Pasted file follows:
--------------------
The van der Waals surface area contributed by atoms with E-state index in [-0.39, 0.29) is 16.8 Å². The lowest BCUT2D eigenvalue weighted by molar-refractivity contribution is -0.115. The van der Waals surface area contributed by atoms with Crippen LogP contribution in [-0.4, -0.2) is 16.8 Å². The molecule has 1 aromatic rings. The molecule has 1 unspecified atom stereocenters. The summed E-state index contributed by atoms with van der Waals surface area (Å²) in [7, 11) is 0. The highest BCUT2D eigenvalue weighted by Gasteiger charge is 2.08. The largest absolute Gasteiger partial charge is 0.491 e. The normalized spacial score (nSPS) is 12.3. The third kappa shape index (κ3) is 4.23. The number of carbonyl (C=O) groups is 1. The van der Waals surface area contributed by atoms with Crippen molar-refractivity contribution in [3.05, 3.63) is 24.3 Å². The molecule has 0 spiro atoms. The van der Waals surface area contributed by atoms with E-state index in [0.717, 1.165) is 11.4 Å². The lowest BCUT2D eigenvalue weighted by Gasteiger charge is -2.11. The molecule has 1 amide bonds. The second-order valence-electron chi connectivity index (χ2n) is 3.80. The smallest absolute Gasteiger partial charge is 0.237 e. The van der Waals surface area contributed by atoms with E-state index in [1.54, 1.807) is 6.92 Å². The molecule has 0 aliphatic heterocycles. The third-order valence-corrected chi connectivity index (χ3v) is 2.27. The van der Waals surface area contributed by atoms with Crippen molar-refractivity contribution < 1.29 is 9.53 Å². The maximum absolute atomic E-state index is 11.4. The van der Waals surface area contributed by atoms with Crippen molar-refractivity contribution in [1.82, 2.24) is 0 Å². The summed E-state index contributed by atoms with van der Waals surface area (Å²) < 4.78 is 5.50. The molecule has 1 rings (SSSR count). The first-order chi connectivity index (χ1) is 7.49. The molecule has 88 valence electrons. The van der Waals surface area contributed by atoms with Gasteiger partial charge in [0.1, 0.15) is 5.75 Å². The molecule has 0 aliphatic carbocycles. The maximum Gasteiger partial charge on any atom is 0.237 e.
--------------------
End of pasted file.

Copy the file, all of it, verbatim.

The van der Waals surface area contributed by atoms with E-state index in [-0.39, 0.29) is 16.8 Å². The lowest BCUT2D eigenvalue weighted by molar-refractivity contribution is -0.115. The van der Waals surface area contributed by atoms with Crippen LogP contribution in [-0.4, -0.2) is 16.8 Å². The molecule has 1 aromatic rings. The molecule has 1 unspecified atom stereocenters. The summed E-state index contributed by atoms with van der Waals surface area (Å²) in [7, 11) is 0. The highest BCUT2D eigenvalue weighted by Gasteiger charge is 2.08. The largest absolute Gasteiger partial charge is 0.491 e. The normalized spacial score (nSPS) is 12.3. The third kappa shape index (κ3) is 4.23. The number of carbonyl (C=O) groups is 1. The van der Waals surface area contributed by atoms with Crippen molar-refractivity contribution in [3.05, 3.63) is 24.3 Å². The molecule has 0 spiro atoms. The van der Waals surface area contributed by atoms with E-state index in [0.717, 1.165) is 11.4 Å². The lowest BCUT2D eigenvalue weighted by Gasteiger charge is -2.11. The molecule has 1 amide bonds. The second-order valence-electron chi connectivity index (χ2n) is 3.80. The smallest absolute Gasteiger partial charge is 0.237 e. The van der Waals surface area contributed by atoms with E-state index in [1.54, 1.807) is 6.92 Å². The molecule has 0 aliphatic heterocycles. The third-order valence-corrected chi connectivity index (χ3v) is 2.27. The van der Waals surface area contributed by atoms with Crippen molar-refractivity contribution < 1.29 is 9.53 Å². The maximum absolute atomic E-state index is 11.4. The van der Waals surface area contributed by atoms with Crippen molar-refractivity contribution in [1.82, 2.24) is 0 Å². The summed E-state index contributed by atoms with van der Waals surface area (Å²) < 4.78 is 5.50. The molecule has 1 rings (SSSR count). The first-order chi connectivity index (χ1) is 7.49. The molecule has 88 valence electrons. The van der Waals surface area contributed by atoms with Gasteiger partial charge in [0.1, 0.15) is 5.75 Å². The molecule has 0 aliphatic carbocycles. The maximum Gasteiger partial charge on any atom is 0.237 e.